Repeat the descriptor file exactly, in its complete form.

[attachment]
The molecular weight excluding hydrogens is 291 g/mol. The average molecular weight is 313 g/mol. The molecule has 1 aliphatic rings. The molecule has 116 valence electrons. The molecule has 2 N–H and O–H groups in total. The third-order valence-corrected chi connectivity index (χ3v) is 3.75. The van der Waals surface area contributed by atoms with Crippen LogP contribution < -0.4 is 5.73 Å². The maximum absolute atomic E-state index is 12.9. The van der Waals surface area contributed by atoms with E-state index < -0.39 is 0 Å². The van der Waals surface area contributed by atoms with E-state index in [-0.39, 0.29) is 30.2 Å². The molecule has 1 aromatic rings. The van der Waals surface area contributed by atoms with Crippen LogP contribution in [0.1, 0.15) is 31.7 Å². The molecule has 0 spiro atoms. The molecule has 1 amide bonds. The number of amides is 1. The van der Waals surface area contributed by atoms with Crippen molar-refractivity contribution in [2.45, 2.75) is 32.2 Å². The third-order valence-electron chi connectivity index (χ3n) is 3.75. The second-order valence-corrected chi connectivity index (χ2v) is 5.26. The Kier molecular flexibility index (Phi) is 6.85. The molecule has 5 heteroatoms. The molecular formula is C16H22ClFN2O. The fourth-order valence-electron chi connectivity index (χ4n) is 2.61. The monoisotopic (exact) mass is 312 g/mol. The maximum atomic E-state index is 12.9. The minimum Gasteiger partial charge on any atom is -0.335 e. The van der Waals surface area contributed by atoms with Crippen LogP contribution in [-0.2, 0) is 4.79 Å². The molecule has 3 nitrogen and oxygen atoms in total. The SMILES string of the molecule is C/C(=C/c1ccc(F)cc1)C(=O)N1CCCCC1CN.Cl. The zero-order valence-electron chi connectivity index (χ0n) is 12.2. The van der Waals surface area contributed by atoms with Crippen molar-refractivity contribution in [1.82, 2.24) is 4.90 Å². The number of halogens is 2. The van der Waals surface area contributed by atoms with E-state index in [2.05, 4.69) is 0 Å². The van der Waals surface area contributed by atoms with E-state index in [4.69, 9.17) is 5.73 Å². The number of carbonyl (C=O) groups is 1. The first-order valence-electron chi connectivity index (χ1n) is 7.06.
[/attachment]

The molecular weight excluding hydrogens is 291 g/mol. The average molecular weight is 313 g/mol. The molecule has 1 aliphatic rings. The molecule has 116 valence electrons. The molecule has 2 N–H and O–H groups in total. The third-order valence-corrected chi connectivity index (χ3v) is 3.75. The van der Waals surface area contributed by atoms with Crippen LogP contribution < -0.4 is 5.73 Å². The maximum absolute atomic E-state index is 12.9. The van der Waals surface area contributed by atoms with E-state index < -0.39 is 0 Å². The van der Waals surface area contributed by atoms with E-state index in [-0.39, 0.29) is 30.2 Å². The molecule has 1 aromatic rings. The van der Waals surface area contributed by atoms with Crippen LogP contribution in [0.1, 0.15) is 31.7 Å². The molecule has 0 spiro atoms. The molecule has 1 amide bonds. The number of amides is 1. The van der Waals surface area contributed by atoms with Crippen molar-refractivity contribution in [2.45, 2.75) is 32.2 Å². The third-order valence-electron chi connectivity index (χ3n) is 3.75. The second-order valence-corrected chi connectivity index (χ2v) is 5.26. The Kier molecular flexibility index (Phi) is 6.85. The molecule has 5 heteroatoms. The molecular formula is C16H22ClFN2O. The fourth-order valence-electron chi connectivity index (χ4n) is 2.61. The monoisotopic (exact) mass is 312 g/mol. The maximum atomic E-state index is 12.9. The minimum Gasteiger partial charge on any atom is -0.335 e. The van der Waals surface area contributed by atoms with Crippen LogP contribution in [-0.2, 0) is 4.79 Å². The molecule has 3 nitrogen and oxygen atoms in total. The SMILES string of the molecule is C/C(=C/c1ccc(F)cc1)C(=O)N1CCCCC1CN.Cl. The zero-order valence-electron chi connectivity index (χ0n) is 12.2. The van der Waals surface area contributed by atoms with Crippen molar-refractivity contribution in [1.82, 2.24) is 4.90 Å². The number of halogens is 2. The van der Waals surface area contributed by atoms with E-state index in [2.05, 4.69) is 0 Å². The van der Waals surface area contributed by atoms with E-state index in [4.69, 9.17) is 5.73 Å². The number of carbonyl (C=O) groups is 1. The first-order valence-electron chi connectivity index (χ1n) is 7.06.